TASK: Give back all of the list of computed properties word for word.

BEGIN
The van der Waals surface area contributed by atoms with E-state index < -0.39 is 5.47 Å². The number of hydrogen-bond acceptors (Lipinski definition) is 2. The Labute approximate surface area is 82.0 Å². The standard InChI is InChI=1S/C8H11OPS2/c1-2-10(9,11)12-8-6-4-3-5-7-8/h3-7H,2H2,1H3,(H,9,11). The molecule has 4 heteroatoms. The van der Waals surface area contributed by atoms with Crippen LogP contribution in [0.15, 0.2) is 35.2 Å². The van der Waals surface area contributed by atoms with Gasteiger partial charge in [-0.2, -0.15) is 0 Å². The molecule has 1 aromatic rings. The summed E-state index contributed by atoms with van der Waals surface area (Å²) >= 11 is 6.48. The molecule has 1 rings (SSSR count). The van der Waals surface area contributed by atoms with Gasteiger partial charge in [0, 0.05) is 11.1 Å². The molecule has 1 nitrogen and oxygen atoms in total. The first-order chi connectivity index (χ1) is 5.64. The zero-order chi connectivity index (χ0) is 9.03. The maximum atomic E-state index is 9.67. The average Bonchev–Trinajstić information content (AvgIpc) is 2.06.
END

The van der Waals surface area contributed by atoms with E-state index < -0.39 is 5.47 Å². The number of hydrogen-bond acceptors (Lipinski definition) is 2. The Labute approximate surface area is 82.0 Å². The standard InChI is InChI=1S/C8H11OPS2/c1-2-10(9,11)12-8-6-4-3-5-7-8/h3-7H,2H2,1H3,(H,9,11). The molecule has 4 heteroatoms. The van der Waals surface area contributed by atoms with Crippen LogP contribution in [0.15, 0.2) is 35.2 Å². The van der Waals surface area contributed by atoms with Gasteiger partial charge in [-0.2, -0.15) is 0 Å². The molecule has 1 aromatic rings. The summed E-state index contributed by atoms with van der Waals surface area (Å²) >= 11 is 6.48. The molecule has 1 rings (SSSR count). The van der Waals surface area contributed by atoms with Gasteiger partial charge in [0, 0.05) is 11.1 Å². The molecule has 1 nitrogen and oxygen atoms in total. The first-order chi connectivity index (χ1) is 5.64. The zero-order chi connectivity index (χ0) is 9.03. The maximum atomic E-state index is 9.67. The average Bonchev–Trinajstić information content (AvgIpc) is 2.06.